What is the Difference Between Probation and Parole?

Both probation and parole allow individuals convicted of a crime to remain living in their communities instead of serving time in jail or prison. Violations of the conditions of probation or parole can both result in individuals being incarcerated. However, probation and parole are distinct programs that may go into effect at different stages of a sentence for a criminal offense.

Probation is an alternative to jail or prison that a court may order as part of a sentence for a criminal conviction. While individuals are on probation, they can remain living at home as long as they comply with specific terms and conditions that the court sets. While conditions of probation differ from one case to the next, some common conditions of probation may include:

  • Working or going to school
  • Submitting to regular drug tests and refraining from drug and alcohol use
  • Following all laws
  • Meeting with a probation officer regularly

Probation can occur in many types of criminal cases, but it is a popular option for individuals who have little or no previous criminal history. Probation also may be available for those who have committed relatively low-level or minor criminal offenses. Once individuals complete probation, they have served their sentences, and they are no longer subject to any oversight by the court.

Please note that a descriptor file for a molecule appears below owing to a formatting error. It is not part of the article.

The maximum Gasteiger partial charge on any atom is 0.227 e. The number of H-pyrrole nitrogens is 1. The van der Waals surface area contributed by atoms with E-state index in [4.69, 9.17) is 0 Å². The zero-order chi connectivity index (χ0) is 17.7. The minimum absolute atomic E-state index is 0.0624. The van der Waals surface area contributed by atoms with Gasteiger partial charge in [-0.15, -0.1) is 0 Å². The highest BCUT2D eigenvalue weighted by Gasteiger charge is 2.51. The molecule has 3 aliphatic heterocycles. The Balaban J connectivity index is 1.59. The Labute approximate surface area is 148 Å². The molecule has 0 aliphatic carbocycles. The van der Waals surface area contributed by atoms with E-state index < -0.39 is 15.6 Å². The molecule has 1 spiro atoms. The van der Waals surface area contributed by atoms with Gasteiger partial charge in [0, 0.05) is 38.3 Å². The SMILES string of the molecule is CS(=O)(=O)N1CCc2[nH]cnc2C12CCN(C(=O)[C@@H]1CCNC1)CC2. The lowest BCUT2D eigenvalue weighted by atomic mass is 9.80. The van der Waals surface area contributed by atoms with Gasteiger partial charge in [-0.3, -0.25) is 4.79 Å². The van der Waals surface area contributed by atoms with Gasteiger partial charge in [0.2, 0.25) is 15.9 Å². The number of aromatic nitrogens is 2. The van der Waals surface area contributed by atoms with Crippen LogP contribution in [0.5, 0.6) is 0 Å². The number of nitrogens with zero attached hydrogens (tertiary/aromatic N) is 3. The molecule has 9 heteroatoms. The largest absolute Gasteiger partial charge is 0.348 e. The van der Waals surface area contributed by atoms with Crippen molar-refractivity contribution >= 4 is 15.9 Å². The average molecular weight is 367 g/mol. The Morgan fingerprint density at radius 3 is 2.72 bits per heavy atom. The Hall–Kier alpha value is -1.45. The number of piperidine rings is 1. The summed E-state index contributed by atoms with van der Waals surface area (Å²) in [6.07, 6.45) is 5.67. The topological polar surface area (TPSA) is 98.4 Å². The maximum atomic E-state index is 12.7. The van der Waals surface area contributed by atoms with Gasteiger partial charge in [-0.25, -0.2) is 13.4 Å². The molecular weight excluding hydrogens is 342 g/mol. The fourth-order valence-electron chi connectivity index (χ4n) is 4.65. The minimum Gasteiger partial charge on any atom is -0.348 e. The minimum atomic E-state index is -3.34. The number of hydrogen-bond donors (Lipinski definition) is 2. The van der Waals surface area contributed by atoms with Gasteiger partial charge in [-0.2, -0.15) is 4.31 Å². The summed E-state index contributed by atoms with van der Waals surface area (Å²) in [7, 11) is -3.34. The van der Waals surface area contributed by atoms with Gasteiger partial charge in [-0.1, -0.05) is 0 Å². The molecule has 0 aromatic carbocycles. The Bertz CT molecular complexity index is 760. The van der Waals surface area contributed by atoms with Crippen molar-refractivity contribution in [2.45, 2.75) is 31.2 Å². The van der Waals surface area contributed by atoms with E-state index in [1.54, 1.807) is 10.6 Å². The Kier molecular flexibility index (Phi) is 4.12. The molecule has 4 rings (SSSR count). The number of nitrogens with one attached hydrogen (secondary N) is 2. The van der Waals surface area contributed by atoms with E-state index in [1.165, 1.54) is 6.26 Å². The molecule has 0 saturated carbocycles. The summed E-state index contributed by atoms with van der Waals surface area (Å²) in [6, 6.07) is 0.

What is the Difference Between Probation and Parole?

Parole, on the other hand, is early release from prison for individuals who already have served some time in prison following a criminal conviction. When individuals are released on parole, they also are subject to specific terms and conditions that they must follow or risk returning to prison. In most cases, parole is granted to individuals who have exhibited good behavior while in prison. Parole can help relieve congestion at prisons and allow individuals to integrate back into society from prison more gradually.

If you or a family member is facing accusations of drug trafficking or any other criminal charges, we may be able to help. As experienced Texas criminal defense attorneys, we have the knowledge needed to help you navigate through often-complex criminal proceedings. Call us today at (512) 474-4445 and schedule an appointment with one of our criminal defense lawyers and learn how we can assist you.

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